# The low-rankness of the channel covariance matrix

In this post, I will briefly talk about a property of massive MIMO channels – the low-rankness of the channel covariance matrix, which is defined as ${{\mathbf{R}}} \triangleq \mathbb{E}\{ {{{\mathbf{h}}}{\mathbf{h}}^H} \}$ where the expectation is taken over the random realizations of the channel vector ${\mathbf{h}}$.

Generally speaking, due to limited antenna spacing and angular spread, the channel covariance matrix in massive MIMO has a reduced rank. In other words, the wireless signal of a certain user lives in a reduced subspace. This feature can be exploited in application scenarios like pilot contamination reduction, spatial multiplexing, statistical interference mitigation, compressed sensing (as it reveals a certain sparsity of the signal), etc.

Intuition tells us that the rank is a function of the richness of the scattering envirment, the antenna spacing, and the number of antennas. But how can we express it in closed-form?

Let’s consider a very common antenna placement: uniform linear array (ULA).

Using a general multipath channel model, the uplink channel vector $\mathbf{h}$ can be written as a linear combination of $\mathbf{P}$ steering vectors.

${\mathbf{h}} = \frac{\beta}{\sqrt{P}} \sum\limits_{p = 1}^P {{\mathbf{a}}({\theta _{p}}){e^{i\varphi_{p}}}}$,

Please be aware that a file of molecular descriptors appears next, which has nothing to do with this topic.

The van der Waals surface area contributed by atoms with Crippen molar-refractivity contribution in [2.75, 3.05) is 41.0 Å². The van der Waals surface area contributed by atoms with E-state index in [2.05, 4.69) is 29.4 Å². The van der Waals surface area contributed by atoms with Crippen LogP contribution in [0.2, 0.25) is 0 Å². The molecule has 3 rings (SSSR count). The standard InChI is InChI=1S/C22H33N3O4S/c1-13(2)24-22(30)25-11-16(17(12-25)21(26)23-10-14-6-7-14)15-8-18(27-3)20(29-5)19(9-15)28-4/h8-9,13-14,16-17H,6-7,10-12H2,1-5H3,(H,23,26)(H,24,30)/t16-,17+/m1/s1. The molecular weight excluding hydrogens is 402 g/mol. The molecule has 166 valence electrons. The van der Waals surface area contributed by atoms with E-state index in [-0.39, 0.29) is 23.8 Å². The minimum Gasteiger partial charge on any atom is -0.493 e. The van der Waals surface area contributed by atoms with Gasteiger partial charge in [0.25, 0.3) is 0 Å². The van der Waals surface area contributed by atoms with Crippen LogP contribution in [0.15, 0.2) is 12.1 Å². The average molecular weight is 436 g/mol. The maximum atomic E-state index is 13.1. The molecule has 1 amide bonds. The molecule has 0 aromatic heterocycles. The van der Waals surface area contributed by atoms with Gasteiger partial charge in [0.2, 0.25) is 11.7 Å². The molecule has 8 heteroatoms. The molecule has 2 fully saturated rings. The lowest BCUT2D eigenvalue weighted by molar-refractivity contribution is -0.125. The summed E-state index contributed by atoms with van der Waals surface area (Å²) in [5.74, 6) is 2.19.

where the p-th path has the angle of arrival (AoA) ${\theta _{p}}$ and the random phase $\varphi_{p}$.

Now consider the scenario when the multipath AoAs are randomly distributed within a bounded support $\Phi = [\theta_{\text{min}}, \theta_{\text{max}}]$, i.e., the AoA $\theta$ always satisfies $\theta_{\text{min}} \leq \theta \leq \theta_{\text{max}}$
as shown in Fig. 2.

When the number of antennas $M$ grows large, no matter how many paths we have in the channel, the rank of the channel covariance matrix yields

$\frac{{rank} ({{\mathbf{R}}})} {M} \leq {\left( {\cos (\theta^{{\text{min}}}) - \cos (\theta^{{\text{max}}})} \right)} \frac{D}{\lambda }$,

where $\lambda$ is the signal wavelength and $D$ is the antenna spacing.

This low-rankness property indicates that in massive MIMO there exists a large null space ${null} ({{\mathbf{R}}})$, which can be exploited for the purpose of, for example, interference rejection.

For detailed mathematical proof, please refer to

[1] H. Yin, D. Gesbert, M. Filippou and Y. Liu, “A coordinated approach to channel estimation in large-scale multiple-antenna systems,” IEEE J. Sel. Areas Commun., Vol. 31, No. 2, pp. 264-273, Feb. 2013.

Apart from ULA and single AoA support, some generalizations of this result can be made to the case of random linear array, multiple clusters of AoA supports, and to two-dimensional distributed array. These generalized results can be found in

[2] H. Yin, D. Gesbert, and L. Cottatellucci, “Dealing with interference in distributed large-scale MIMO systems : A statistical approach,” IEEE J. Sel. Topics Signal Process., Vol. 8, No. 5, pp. 942-953, Oct. 2014.